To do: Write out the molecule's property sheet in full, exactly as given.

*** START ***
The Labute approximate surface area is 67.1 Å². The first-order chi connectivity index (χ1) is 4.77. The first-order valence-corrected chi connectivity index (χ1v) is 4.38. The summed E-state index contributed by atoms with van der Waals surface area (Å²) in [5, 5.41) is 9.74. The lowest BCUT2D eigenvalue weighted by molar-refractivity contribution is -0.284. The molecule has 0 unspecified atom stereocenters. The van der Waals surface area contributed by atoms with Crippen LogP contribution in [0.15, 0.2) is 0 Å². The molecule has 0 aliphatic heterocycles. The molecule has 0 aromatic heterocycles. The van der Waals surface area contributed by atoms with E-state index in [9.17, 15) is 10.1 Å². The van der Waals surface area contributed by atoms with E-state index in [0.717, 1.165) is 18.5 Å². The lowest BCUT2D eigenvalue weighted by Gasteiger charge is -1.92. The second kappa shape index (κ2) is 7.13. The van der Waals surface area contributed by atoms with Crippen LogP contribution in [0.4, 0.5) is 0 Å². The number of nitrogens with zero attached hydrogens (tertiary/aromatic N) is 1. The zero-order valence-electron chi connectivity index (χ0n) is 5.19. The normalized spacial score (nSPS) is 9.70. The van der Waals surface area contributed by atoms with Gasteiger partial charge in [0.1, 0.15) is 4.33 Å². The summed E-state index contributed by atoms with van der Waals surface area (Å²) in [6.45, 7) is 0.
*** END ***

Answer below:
The Labute approximate surface area is 67.1 Å². The first-order chi connectivity index (χ1) is 4.77. The first-order valence-corrected chi connectivity index (χ1v) is 4.38. The summed E-state index contributed by atoms with van der Waals surface area (Å²) in [5, 5.41) is 9.74. The lowest BCUT2D eigenvalue weighted by molar-refractivity contribution is -0.284. The molecule has 0 unspecified atom stereocenters. The van der Waals surface area contributed by atoms with Crippen LogP contribution in [0.15, 0.2) is 0 Å². The molecule has 0 aliphatic heterocycles. The molecule has 0 aromatic heterocycles. The van der Waals surface area contributed by atoms with E-state index in [9.17, 15) is 10.1 Å². The van der Waals surface area contributed by atoms with E-state index in [0.717, 1.165) is 18.5 Å². The lowest BCUT2D eigenvalue weighted by Gasteiger charge is -1.92. The second kappa shape index (κ2) is 7.13. The van der Waals surface area contributed by atoms with Crippen LogP contribution in [0.4, 0.5) is 0 Å². The number of nitrogens with zero attached hydrogens (tertiary/aromatic N) is 1. The zero-order valence-electron chi connectivity index (χ0n) is 5.19. The normalized spacial score (nSPS) is 9.70. The van der Waals surface area contributed by atoms with Gasteiger partial charge in [0.1, 0.15) is 4.33 Å². The summed E-state index contributed by atoms with van der Waals surface area (Å²) in [6.45, 7) is 0.